Unseen Hazards Lurking in Your Bathroom: Disturbing Chemical Emissions Unearthed in Common Hair Products

by Manuel Costa
5 comments
Hair Care Chemicals

A recent investigation conducted by Purdue University has shed light on a hidden peril within our daily hair care routines. The study has unveiled that individuals are unwittingly exposing themselves to detrimental chemicals, with a particular focus on D5 siloxane, a prevalent component in numerous hair care products. This inadvertent exposure carries undisclosed long-term health ramifications and contributes to environmental contamination, particularly in urban settings. The findings underscore the urgency of either abstaining from such products or implementing ventilation measures to mitigate exposure, emphasizing the imperative need for further research and potential regulatory actions.

In the typical morning rituals of countless Americans lies an inconspicuous threat – the inhalation of several milligrams of potentially harmful chemicals, as disclosed by Purdue University researchers.

As detailed in a recently published article in Environmental Science & Technology, a journal under the American Chemical Society (ACS) umbrella, Nusrat Jung, an assistant professor in the Lyles School of Civil Engineering, has revealed that a variety of chemicals, notably cyclic volatile methyl siloxanes, which are ubiquitous in hair care products, persist in the air after application. On average, Jung’s team has estimated that an individual can inhale an accumulated mass of 1-17 milligrams of these potentially harmful chemicals during a single hair care session at home.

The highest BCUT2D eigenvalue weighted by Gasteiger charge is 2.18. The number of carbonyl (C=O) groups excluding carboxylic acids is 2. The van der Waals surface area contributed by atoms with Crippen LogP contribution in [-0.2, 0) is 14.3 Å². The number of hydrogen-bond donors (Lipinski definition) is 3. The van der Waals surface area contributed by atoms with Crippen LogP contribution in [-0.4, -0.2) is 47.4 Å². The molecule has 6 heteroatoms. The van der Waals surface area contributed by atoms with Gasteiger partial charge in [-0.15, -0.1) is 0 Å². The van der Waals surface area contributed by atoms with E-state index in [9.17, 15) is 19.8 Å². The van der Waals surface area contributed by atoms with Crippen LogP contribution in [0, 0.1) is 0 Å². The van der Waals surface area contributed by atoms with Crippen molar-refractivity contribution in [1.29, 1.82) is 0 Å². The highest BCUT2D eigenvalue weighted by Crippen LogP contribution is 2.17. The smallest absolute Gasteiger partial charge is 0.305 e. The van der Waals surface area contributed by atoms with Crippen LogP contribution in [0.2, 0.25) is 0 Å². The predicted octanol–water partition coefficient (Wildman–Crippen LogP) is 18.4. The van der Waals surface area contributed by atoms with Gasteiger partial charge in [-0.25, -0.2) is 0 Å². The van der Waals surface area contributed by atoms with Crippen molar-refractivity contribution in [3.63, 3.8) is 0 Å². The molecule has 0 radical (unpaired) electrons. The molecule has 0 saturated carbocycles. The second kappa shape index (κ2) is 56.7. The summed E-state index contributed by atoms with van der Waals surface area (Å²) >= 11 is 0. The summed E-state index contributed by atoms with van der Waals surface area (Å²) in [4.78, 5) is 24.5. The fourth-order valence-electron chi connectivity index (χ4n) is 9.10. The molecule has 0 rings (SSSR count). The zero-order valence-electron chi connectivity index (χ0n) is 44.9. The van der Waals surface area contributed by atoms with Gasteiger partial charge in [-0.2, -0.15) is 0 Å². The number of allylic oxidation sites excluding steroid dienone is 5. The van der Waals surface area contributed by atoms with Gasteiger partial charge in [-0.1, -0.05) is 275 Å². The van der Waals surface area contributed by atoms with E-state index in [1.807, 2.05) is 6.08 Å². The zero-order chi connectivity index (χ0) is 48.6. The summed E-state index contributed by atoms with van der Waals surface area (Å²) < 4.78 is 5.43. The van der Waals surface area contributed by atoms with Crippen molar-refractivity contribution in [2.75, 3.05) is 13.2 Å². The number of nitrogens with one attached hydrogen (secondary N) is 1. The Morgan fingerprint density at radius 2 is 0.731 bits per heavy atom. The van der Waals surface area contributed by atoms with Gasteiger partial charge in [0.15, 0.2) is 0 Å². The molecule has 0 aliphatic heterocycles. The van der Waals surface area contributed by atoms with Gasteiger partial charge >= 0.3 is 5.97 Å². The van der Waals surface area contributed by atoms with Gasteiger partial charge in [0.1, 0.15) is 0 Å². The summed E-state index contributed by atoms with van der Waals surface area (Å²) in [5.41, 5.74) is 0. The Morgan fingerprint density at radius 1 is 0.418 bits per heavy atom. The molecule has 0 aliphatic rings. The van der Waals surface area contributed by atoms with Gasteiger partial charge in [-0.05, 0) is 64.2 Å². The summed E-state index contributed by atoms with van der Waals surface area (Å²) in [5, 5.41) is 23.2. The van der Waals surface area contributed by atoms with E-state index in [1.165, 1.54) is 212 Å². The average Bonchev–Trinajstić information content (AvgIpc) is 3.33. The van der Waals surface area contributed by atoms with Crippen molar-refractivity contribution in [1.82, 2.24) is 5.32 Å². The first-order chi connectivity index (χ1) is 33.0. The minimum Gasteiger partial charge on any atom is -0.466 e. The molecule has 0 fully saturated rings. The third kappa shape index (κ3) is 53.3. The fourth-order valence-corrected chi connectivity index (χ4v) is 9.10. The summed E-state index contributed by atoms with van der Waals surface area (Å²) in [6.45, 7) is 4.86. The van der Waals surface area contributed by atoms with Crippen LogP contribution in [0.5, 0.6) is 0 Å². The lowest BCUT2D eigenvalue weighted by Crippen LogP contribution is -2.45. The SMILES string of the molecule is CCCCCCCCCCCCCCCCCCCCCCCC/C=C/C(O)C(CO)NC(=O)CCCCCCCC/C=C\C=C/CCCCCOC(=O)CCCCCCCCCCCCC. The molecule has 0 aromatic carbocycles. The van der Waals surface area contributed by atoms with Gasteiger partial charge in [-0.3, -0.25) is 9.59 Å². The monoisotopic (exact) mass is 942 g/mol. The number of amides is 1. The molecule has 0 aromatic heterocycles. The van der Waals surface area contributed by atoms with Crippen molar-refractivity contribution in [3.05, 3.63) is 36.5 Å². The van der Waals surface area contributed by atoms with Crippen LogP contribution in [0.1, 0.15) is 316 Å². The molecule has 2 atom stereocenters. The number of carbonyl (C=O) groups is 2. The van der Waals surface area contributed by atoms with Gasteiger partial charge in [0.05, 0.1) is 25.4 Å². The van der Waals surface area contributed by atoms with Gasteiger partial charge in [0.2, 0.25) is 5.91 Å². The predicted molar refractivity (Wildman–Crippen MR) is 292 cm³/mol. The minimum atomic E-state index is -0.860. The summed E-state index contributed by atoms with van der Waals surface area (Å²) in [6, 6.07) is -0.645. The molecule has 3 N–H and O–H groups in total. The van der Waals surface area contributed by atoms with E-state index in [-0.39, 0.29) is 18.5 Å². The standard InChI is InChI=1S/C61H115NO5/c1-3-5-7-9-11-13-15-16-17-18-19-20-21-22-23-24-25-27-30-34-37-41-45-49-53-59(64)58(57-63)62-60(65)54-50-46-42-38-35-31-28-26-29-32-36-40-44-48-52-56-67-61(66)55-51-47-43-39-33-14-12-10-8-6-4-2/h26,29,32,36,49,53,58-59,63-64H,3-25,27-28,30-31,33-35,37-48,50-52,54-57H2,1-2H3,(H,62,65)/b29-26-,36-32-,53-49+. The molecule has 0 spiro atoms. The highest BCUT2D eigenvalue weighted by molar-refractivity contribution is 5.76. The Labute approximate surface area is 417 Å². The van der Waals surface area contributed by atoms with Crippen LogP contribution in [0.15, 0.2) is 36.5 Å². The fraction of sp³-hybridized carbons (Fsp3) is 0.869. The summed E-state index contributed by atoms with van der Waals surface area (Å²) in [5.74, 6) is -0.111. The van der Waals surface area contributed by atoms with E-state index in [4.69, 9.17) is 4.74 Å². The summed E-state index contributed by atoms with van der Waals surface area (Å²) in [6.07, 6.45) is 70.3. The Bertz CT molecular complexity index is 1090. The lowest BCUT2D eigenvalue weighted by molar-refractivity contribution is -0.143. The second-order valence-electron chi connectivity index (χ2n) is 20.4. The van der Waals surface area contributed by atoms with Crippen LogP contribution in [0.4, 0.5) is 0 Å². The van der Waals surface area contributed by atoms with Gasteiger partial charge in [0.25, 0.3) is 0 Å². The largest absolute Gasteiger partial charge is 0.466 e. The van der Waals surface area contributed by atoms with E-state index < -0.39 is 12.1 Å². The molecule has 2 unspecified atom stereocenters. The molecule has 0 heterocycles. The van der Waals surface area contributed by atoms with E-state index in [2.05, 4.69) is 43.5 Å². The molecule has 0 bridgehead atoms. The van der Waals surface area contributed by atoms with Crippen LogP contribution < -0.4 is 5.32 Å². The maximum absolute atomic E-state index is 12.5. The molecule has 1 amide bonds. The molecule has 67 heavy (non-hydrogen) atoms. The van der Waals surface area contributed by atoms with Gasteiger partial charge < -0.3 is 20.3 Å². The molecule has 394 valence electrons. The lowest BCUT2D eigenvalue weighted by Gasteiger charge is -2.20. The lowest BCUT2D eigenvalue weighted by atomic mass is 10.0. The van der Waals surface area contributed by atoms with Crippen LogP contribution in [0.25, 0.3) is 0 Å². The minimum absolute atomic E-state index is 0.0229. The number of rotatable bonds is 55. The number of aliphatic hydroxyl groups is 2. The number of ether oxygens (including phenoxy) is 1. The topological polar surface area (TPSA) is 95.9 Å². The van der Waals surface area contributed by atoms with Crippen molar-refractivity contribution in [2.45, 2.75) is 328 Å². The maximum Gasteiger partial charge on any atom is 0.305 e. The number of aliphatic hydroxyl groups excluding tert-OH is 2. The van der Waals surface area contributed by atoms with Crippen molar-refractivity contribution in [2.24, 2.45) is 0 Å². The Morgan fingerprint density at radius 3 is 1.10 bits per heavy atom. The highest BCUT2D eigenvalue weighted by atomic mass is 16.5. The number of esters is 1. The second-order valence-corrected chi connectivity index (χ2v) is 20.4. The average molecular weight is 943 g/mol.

“We found the results to be extremely alarming,” Jung conveyed. “We did not anticipate such significant emissions of volatile chemical compounds from commonly used hair care products during routine grooming practices that many individuals perform daily.”

The primary culprit identified in this concerning scenario is decamethylcyclopentasiloxane, commonly known as D5 siloxane. This organosilicon compound often occupies the top positions in ingredient lists of numerous hair care products, indicating its prevalence. Over the past few decades, it has become a commonplace ingredient in various personal care products due to its low surface tension, inert nature, high thermal stability, and smooth texture.

“D5 siloxane has been linked to adverse effects on the respiratory system, liver, and nervous system in laboratory animals,” Jung emphasized. “Due to these concerns, the use of this chemical in rinse-off cosmetic products has already been restricted in the European Union. Moreover, many scented products contain chemicals that can be potentially hazardous if inhaled.”

The European Chemicals Agency classifies D5 siloxane as “very persistent and very bioaccumulative.” However, despite worrisome results from animal studies, there remains a scarcity of data concerning its impact on human health.

“Comprehensive research in this area is lacking, leaving us uncertain about the extent of harm these chemicals may cause through prolonged inhalation,” Jung noted. “While there have been studies on ‘wash-off’ products like shampoos, research on ‘leave-on’ products such as hair gels, oils, creams, waxes, and sprays is notably scarce.”

Additionally, Jung’s investigation revealed that subjecting these chemicals to high temperatures, such as when using curling irons or hair straighteners, amplifies their release into the air. Researchers observed that chemical emissions from hair care products increased by 50% to 310% when exposed to temperatures of 210 degrees Celsius.

To compound the issue, these airborne chemicals do not remain confined to a single room or household.